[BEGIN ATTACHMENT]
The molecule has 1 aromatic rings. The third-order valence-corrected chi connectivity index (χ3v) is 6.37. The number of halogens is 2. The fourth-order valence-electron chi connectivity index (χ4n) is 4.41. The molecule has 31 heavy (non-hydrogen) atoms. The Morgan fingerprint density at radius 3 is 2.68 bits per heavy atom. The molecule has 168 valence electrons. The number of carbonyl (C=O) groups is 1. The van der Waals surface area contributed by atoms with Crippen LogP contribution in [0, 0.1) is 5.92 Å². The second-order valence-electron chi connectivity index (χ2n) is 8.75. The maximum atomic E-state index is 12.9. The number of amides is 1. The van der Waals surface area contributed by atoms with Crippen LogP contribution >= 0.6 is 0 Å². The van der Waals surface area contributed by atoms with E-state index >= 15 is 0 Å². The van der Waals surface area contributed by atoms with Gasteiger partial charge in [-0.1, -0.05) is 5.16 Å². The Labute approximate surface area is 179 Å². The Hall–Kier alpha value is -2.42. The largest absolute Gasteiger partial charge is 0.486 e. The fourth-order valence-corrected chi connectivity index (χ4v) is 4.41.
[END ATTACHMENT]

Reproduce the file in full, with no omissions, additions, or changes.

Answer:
The molecule has 1 aromatic rings. The third-order valence-corrected chi connectivity index (χ3v) is 6.37. The number of halogens is 2. The fourth-order valence-electron chi connectivity index (χ4n) is 4.41. The molecule has 31 heavy (non-hydrogen) atoms. The Morgan fingerprint density at radius 3 is 2.68 bits per heavy atom. The molecule has 168 valence electrons. The number of carbonyl (C=O) groups is 1. The van der Waals surface area contributed by atoms with Crippen LogP contribution in [0, 0.1) is 5.92 Å². The second-order valence-electron chi connectivity index (χ2n) is 8.75. The maximum atomic E-state index is 12.9. The number of amides is 1. The van der Waals surface area contributed by atoms with Crippen LogP contribution >= 0.6 is 0 Å². The van der Waals surface area contributed by atoms with E-state index >= 15 is 0 Å². The van der Waals surface area contributed by atoms with Gasteiger partial charge in [-0.1, -0.05) is 5.16 Å². The Labute approximate surface area is 179 Å². The Hall–Kier alpha value is -2.42. The largest absolute Gasteiger partial charge is 0.486 e. The fourth-order valence-corrected chi connectivity index (χ4v) is 4.41.